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The Radio Boys at Ocean Point

Allen Chapman

"His voice ended almost in a scream. At that moment what he feared happened. The pipe broke beneath Joe's weight. The lad felt it going and grabbed frantically at the upper part that was still fastened to the roof. He caught it and held on, his legs dangling in the air directly over the pile of rocks more than twenty feet below. To fall on those rocks meant broken limbs or death!"

The Radio Boys at Ocean Point; or The Message That Saved the Ship is the second volume in Grosset & Dunlap’s “The Radio Boys Series,” written by Allen Chapman (pseud.) and including a foreword by Jack Binns. The boys in this series are followed in their daily lives, school activities, adventures and scuffles, and of course their enthusiastic radio pursuits. In this story they are vacationing at Ocean Point for the summer and get involved with radio and a ship in distress.

In radio’s early, experimental days of the 1920s there were two major series of juvenile fiction identically titled The Radio Boys; this Grosset & Dunlap series was the trademarked The Radio Boys and is the more juvenile and commercial of the two series. Allen Chapman was a pseudonym assigned by the Stratemeyer Syndicate to anonymous authors, while the Burt series was credited to its actual author, Gerald Breckenridge, who was a journalist and author of a couple of  books for adults. The actual authors behind the Allen Chapman name seem to have been John William Duffield and Howard R. Garis, who collectively wrote hundreds of books for the Stratemeyer Syndicate. The Syndicate was run by Edward Stratemeyer and produced over 100 series and well over 1000 titles including such legendary series as Tom Swift, Nancy Drew and the Hardy Boys.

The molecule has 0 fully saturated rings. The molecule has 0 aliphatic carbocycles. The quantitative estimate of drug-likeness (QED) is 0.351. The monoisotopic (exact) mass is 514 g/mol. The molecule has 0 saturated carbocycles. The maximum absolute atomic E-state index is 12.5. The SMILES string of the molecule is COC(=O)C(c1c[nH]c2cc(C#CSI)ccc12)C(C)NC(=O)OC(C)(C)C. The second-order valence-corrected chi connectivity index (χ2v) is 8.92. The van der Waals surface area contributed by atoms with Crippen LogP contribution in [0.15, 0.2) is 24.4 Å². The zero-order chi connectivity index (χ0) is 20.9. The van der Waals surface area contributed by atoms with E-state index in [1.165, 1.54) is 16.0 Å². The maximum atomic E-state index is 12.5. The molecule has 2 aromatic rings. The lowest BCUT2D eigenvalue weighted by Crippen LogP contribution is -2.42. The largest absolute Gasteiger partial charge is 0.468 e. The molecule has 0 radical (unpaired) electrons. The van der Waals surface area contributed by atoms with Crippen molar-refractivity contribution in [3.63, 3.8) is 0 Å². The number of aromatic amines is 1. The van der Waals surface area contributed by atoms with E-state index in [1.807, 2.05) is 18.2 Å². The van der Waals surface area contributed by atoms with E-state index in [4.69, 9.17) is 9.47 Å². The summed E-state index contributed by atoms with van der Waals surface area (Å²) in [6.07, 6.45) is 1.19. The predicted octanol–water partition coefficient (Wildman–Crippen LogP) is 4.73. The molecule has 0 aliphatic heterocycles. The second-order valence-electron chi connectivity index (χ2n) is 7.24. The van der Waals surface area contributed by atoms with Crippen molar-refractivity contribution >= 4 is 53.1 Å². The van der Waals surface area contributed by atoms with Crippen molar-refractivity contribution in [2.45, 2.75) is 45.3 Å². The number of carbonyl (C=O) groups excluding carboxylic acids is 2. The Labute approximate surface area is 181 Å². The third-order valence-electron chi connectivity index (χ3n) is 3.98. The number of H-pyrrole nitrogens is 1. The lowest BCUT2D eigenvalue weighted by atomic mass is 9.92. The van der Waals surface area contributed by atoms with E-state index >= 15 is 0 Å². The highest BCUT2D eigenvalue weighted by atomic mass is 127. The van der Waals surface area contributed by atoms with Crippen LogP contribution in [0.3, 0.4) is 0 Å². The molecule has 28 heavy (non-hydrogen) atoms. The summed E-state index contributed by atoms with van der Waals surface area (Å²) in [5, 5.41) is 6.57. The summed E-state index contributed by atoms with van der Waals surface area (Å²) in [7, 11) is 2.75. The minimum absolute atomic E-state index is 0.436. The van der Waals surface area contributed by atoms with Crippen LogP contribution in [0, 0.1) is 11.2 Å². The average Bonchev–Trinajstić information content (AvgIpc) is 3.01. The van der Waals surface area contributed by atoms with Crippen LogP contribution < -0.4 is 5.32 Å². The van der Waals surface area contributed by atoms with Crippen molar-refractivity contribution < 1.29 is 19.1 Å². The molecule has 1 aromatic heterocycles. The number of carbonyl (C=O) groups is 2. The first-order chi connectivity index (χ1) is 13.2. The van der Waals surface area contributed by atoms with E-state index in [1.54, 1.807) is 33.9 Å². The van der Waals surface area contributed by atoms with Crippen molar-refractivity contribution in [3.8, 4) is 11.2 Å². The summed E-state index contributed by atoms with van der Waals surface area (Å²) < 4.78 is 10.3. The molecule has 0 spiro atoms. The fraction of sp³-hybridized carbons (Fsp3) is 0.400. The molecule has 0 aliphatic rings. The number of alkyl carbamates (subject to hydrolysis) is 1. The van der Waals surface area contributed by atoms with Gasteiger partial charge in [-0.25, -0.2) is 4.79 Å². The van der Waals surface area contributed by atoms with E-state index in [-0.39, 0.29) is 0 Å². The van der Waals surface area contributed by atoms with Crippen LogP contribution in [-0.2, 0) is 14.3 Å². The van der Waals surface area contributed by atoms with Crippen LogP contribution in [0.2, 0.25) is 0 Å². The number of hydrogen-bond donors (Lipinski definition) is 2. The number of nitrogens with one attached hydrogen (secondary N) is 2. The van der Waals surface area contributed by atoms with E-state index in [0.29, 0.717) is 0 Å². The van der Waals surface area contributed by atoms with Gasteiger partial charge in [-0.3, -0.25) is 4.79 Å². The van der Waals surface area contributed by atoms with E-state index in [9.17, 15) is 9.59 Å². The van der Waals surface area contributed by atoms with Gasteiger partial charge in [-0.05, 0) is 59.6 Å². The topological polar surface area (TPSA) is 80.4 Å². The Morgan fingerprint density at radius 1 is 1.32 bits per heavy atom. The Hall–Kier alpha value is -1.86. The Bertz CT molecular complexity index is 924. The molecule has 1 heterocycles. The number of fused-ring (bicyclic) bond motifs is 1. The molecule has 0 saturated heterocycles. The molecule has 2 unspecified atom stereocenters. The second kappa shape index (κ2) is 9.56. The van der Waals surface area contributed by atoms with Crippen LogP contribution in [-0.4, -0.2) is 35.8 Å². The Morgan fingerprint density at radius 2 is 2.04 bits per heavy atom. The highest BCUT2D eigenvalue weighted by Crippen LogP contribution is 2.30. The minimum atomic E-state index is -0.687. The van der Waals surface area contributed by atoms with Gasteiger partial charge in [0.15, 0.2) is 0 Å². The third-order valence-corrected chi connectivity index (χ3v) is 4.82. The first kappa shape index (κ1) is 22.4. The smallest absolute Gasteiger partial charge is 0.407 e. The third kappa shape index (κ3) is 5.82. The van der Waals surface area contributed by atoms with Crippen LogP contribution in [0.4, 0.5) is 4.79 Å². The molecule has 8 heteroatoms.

There were additional minor radio-themed series, not particularly successful, but there was also a well-written series published by Cupples & Leon Company written about girls in radio, titled appropriately The Radio Girls.

Book publisher: Grosset & Dunlap
Book copyright: 1922
Book edition: First edition, ~1925 printing
Pages: 218 (230 bound pages)
Size: 5″ x 7-5/8″
Dust jacket: Yes, color
Illustrations: Glossy frontispiece
Back matter: 6 pages of book ads for Grosset & Dunlap juvenile book series
Digital edition © 2013 Curtis Philips. All Rights Reserved.

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